This is the porketta, amde with seasoned Italian roast beef, beautiful tomatoes, a hint of provole and aspot-on spices. Thank me later. (photo by Brian Clarey)
Reader´s you have let me down.
I have been filing these weekly food dispatches for what, seven years now, often ranting about my extended Italian family up in New Jersey, waxing nostalgic about the foods I grew up eating, lamenting the fact that many of these things are not available in the North Carolina Piedmont Triad.
But all the while, Capra’s Italian Delicatessen has been sitting just about five miles from my office. And none of you have ever seen fit to drop me a line and let me know about it.
Shame on you. Such as it is, I found Capra’s Deli the way I find just about everything these days: through random internet searches. And I’ll be honest: As an Italian-American with strong ties to the cuisine as practiced in new York and New Jersey, I wasn’t expecting much from this place, tucked into a new strip mall on Highway 68. But from the second I walked through the door, I knew just by the smell of fresh bread, spicy meats and vinaigrette that this place is the real deal.
This was before I knew the backstory: Tony Capra, a recent New Jersey transplant, came down in 1977 with his family sausage recipes and a desire for some warmer weather, opening the deli first on Greensboro Road and then moving to the new spot in 2000.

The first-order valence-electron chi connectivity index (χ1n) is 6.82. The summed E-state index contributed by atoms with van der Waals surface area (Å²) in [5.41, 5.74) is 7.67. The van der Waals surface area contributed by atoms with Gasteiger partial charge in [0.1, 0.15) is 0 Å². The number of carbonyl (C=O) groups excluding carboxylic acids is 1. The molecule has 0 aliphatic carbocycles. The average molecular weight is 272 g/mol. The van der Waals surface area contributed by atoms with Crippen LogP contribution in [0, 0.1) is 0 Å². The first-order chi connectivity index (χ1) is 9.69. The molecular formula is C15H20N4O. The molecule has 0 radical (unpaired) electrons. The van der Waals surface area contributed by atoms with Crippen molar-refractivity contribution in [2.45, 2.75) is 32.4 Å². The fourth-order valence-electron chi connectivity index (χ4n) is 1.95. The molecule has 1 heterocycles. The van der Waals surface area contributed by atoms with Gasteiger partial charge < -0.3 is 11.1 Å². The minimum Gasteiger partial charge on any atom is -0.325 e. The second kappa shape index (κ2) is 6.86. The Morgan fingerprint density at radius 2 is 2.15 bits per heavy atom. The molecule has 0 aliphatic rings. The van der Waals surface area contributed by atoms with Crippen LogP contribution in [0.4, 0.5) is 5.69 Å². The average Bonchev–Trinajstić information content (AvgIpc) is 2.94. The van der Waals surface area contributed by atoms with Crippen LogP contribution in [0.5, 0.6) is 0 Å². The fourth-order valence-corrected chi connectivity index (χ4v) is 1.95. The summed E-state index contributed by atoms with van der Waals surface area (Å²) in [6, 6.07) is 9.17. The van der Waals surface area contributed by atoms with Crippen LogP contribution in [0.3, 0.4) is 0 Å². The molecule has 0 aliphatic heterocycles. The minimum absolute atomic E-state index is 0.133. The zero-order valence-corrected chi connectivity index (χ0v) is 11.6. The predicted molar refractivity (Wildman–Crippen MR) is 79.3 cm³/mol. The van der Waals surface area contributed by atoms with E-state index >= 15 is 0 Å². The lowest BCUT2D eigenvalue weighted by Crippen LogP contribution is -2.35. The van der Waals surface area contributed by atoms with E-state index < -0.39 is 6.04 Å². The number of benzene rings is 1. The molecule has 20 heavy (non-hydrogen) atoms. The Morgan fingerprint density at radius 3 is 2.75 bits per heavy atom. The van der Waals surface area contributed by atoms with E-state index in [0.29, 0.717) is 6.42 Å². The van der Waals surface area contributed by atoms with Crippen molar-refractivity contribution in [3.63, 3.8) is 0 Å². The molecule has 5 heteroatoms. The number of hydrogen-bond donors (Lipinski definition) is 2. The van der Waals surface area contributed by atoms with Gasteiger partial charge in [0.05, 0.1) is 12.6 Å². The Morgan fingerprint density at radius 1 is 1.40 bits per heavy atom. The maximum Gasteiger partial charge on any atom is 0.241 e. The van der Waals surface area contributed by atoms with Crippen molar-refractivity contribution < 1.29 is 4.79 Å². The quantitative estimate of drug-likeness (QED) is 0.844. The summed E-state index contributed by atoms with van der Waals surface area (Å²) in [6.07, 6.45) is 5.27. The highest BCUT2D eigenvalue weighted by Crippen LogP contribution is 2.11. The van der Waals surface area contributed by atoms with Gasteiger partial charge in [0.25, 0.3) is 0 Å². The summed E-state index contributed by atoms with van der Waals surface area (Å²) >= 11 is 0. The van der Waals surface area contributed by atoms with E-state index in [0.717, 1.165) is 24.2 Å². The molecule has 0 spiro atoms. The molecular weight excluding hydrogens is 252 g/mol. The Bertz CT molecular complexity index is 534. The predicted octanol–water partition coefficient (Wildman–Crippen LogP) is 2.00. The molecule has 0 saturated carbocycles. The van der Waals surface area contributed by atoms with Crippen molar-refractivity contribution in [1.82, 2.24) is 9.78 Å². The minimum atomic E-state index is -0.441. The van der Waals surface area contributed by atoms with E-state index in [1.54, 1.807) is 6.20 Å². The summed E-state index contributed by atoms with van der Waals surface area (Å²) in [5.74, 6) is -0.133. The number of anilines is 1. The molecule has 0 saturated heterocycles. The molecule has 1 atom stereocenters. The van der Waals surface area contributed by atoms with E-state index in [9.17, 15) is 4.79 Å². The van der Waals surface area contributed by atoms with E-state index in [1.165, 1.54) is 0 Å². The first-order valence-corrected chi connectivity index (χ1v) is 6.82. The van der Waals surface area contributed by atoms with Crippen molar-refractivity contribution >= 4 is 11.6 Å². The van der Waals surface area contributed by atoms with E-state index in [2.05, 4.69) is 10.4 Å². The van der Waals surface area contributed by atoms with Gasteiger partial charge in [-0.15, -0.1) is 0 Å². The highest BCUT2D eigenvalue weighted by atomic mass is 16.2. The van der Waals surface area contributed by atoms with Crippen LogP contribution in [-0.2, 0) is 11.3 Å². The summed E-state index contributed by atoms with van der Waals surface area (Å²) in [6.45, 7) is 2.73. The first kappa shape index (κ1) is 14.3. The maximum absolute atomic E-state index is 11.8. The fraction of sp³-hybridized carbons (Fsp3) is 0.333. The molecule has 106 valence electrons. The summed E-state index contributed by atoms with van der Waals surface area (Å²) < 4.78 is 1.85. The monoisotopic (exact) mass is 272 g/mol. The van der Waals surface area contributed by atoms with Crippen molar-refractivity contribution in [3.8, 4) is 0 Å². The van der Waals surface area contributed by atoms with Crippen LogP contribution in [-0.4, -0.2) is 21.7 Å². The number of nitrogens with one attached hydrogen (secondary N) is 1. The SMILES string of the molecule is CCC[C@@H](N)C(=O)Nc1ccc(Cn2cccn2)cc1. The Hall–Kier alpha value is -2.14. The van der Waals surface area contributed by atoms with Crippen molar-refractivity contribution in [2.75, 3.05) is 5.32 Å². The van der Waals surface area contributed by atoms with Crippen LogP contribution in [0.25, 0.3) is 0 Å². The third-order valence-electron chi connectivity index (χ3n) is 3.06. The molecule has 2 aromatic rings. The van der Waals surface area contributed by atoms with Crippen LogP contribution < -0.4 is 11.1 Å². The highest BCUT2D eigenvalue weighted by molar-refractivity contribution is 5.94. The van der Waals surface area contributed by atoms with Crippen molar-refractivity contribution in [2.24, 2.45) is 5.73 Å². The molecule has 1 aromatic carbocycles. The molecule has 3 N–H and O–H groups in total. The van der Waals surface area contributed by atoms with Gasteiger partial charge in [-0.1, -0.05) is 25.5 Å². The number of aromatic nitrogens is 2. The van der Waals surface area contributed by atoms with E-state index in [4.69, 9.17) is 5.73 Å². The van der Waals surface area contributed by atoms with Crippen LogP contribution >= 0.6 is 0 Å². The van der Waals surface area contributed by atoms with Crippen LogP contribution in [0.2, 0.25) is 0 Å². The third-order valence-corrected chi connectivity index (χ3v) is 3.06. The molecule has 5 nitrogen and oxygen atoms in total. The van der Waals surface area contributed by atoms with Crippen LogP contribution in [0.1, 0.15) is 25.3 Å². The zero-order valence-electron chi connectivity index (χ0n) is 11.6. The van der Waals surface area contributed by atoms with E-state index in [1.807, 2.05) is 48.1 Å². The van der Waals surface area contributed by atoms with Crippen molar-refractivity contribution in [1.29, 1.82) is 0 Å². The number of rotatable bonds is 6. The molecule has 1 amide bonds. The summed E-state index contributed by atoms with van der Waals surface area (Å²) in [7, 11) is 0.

That’s right, it’s been here nearly 35 years, and I had to learn on the internet that I can get real Italian sausages, homemade gelato, sfogliatelle and pastas sent down directly from Hackensack, NJ and torrone candy, the kind in little boxes that my family generally only eats at Christmas, all in one place, as well as an impressive collection of sandwiches.
There are take-and-bake trays if ziti and lasagne, tubs of homemade pesto, empty cannoli shells with tubes of cream. They’ve got tortellini and cavatelli — no one has cavatelli — and great trays of the kind of Italian cookies I’ve never seen anywhere outside New York and New Jersey.
I immediately focused on the porketta, because I haven’t had Italianstyle pork in forever, and the sandwich made me moan: thin-sliced, warm and spicy pork on a fine Italian sub roll, with gently sautéed onion, beautiful tomato slices and... is that cheese in there? Yes, a bit of melted provolone tucked in the folds. The sandwich was warm, not toasted, because only a fool would toast fresh Italian bread.
It is the kind of sandwich that induces one to make noises while eating it.
I scored a good-sized portion of tira misu as well, a fine example of the form with lady fingers soaked in magnificent espresso, creamy and sweet mascarpone and a light dusting of cocoa.
It was the best lunch I’ve had in months, and I’m going back today.
This time I’ll try the sausage sub, grilled with peppers and potatoes. I’m interested in the pasta y fagioli soup. And it’s possible I’ll pick up a box of torrone to share the treat with my kids, because even though it’s not Christmas, it sure feels like it to me inside this place.
Capra’s Italian Delicatessen
2640-120 Willard Dairy Road